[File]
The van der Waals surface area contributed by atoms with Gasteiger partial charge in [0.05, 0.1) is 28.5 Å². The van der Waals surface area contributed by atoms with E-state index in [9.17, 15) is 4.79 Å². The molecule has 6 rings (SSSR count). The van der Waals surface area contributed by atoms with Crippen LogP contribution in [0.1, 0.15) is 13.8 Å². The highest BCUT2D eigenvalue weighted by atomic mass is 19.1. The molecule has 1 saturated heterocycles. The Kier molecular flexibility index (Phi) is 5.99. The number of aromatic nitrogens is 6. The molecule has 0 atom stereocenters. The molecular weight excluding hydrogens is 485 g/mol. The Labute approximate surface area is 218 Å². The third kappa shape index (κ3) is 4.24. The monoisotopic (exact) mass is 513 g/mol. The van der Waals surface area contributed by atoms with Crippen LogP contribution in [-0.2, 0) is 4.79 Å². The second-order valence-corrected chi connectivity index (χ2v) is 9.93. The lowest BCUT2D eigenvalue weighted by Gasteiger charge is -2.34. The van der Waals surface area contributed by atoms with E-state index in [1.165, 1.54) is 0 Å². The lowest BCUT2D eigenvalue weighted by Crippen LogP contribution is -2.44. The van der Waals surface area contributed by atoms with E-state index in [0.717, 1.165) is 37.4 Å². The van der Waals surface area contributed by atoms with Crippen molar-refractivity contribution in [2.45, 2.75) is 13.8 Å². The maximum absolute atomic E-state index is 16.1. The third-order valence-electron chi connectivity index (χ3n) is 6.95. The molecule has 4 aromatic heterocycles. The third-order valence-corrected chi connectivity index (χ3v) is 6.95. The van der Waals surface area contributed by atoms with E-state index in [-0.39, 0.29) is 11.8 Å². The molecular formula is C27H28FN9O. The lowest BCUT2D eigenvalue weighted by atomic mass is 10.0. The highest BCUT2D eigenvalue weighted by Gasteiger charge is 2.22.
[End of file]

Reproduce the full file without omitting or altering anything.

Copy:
The van der Waals surface area contributed by atoms with Gasteiger partial charge in [0.05, 0.1) is 28.5 Å². The van der Waals surface area contributed by atoms with E-state index in [9.17, 15) is 4.79 Å². The molecule has 6 rings (SSSR count). The van der Waals surface area contributed by atoms with Crippen LogP contribution in [0.1, 0.15) is 13.8 Å². The highest BCUT2D eigenvalue weighted by atomic mass is 19.1. The molecule has 1 saturated heterocycles. The Kier molecular flexibility index (Phi) is 5.99. The number of aromatic nitrogens is 6. The molecule has 0 atom stereocenters. The molecular weight excluding hydrogens is 485 g/mol. The Labute approximate surface area is 218 Å². The third kappa shape index (κ3) is 4.24. The monoisotopic (exact) mass is 513 g/mol. The van der Waals surface area contributed by atoms with Crippen LogP contribution in [-0.2, 0) is 4.79 Å². The second-order valence-corrected chi connectivity index (χ2v) is 9.93. The lowest BCUT2D eigenvalue weighted by Gasteiger charge is -2.34. The van der Waals surface area contributed by atoms with E-state index in [1.165, 1.54) is 0 Å². The lowest BCUT2D eigenvalue weighted by Crippen LogP contribution is -2.44. The van der Waals surface area contributed by atoms with E-state index in [0.717, 1.165) is 37.4 Å². The van der Waals surface area contributed by atoms with Crippen molar-refractivity contribution in [2.45, 2.75) is 13.8 Å². The maximum absolute atomic E-state index is 16.1. The third-order valence-electron chi connectivity index (χ3n) is 6.95. The molecule has 4 aromatic heterocycles. The third-order valence-corrected chi connectivity index (χ3v) is 6.95. The van der Waals surface area contributed by atoms with E-state index in [-0.39, 0.29) is 11.8 Å². The molecular formula is C27H28FN9O. The lowest BCUT2D eigenvalue weighted by atomic mass is 10.0. The highest BCUT2D eigenvalue weighted by Gasteiger charge is 2.22.